Psalms 89 Commentary

Psalm 89 Remember the covenant with David

Apparently Israel had suffered some military setback that threatened its existence. This caused some people to think that God had forsaken his anointed king. The psalmist therefore recalls the covenant promise God made to David to preserve his dynasty for ever, and on the basis of this he claims God’s help (1-4; see 2 Sam 7:8-16).

Before speaking further of the covenant, the psalmist praises God for his majesty and greatness. None among the multitudes of glorious heavenly beings can compare with him (5-7). On the earth also he is all- powerful, crushing his foes, working wonders and administering justice (8-14). This one is the God of the people of Israel. He is their glory, joy and strength, the one who gave them their king (15-18).

Assured of God’s perfection and sovereignty, the psalmist turns to consider the covenant that God made with Israel. He outlines how God chose David to be his anointed king (19-20), gave him victory over all his enemies (21-23), enlarged his kingdom beyond the borders of Israel (24-25) and gave him power and glory (26-27). Above all, God made a covenant with David to establish his dynasty permanently (28-29). Even if some kings proved unworthy, God promised that he would not alter his plans. He had chosen the dynasty of David as the means of bringing the Messiah (30-37).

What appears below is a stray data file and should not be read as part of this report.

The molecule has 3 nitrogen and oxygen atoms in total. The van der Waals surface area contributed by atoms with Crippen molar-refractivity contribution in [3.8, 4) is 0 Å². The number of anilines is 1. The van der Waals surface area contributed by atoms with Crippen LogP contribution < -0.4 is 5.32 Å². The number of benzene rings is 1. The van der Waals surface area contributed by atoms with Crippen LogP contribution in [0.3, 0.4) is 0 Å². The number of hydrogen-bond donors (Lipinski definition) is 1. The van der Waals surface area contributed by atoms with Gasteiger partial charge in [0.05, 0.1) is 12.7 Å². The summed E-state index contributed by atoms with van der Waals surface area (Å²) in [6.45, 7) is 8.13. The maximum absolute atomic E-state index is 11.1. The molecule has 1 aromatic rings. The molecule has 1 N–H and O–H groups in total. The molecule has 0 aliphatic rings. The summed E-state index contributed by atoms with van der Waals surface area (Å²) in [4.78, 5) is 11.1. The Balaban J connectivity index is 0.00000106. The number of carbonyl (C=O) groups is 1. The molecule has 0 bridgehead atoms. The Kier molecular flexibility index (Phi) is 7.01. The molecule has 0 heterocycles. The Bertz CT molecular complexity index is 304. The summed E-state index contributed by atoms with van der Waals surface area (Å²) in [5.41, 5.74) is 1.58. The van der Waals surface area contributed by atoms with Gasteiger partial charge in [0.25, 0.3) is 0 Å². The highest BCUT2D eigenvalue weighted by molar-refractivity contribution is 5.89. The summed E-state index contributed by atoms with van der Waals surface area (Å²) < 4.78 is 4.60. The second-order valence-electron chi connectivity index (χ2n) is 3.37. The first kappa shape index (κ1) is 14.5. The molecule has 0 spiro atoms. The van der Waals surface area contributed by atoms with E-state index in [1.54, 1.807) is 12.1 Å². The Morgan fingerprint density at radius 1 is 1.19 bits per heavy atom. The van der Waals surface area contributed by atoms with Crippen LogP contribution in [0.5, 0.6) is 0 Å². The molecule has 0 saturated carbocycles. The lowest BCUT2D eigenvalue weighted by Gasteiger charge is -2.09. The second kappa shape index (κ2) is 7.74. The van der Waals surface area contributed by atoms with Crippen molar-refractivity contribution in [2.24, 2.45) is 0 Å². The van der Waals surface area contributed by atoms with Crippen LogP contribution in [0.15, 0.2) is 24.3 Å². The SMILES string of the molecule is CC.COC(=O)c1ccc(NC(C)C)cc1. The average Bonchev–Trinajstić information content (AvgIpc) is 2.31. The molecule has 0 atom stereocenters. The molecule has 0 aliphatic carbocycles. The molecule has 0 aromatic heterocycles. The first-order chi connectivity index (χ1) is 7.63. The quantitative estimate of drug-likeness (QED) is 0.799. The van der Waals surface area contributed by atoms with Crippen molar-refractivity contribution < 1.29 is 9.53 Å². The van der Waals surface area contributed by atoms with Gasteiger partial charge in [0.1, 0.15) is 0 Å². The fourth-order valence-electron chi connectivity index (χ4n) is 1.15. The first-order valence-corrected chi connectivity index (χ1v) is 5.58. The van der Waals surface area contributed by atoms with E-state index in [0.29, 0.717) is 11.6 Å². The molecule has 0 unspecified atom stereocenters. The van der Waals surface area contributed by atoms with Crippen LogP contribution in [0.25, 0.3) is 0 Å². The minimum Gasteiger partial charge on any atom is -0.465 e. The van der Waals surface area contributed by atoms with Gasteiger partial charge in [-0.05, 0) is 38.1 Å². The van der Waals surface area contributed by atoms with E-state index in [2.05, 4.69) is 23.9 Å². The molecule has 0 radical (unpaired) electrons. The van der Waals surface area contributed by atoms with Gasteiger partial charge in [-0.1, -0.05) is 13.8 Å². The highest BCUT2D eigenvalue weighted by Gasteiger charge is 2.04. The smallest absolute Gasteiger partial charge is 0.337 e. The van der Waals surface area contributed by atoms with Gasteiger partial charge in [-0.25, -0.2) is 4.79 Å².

It seems now, however, that their great and powerful God has left them. Their covenant Lord appears to have forgotten his promises (38-39). The kingdom has been ruined, the city destroyed, the land plundered (40-41). Enemies are allowed to conquer as they please. The Davidic king has lost his throne and been openly disgraced (42-45). Why, then, does God not act? Certainly, some must die, but is he going to allow these enemies to conquer and kill until the king and his people are eventually wiped out (46-48)? The psalmist prays that God will remember his covenant promise to David, save his people from their present shame, and give them freedom under the rule of their Davidic king again (49-52).

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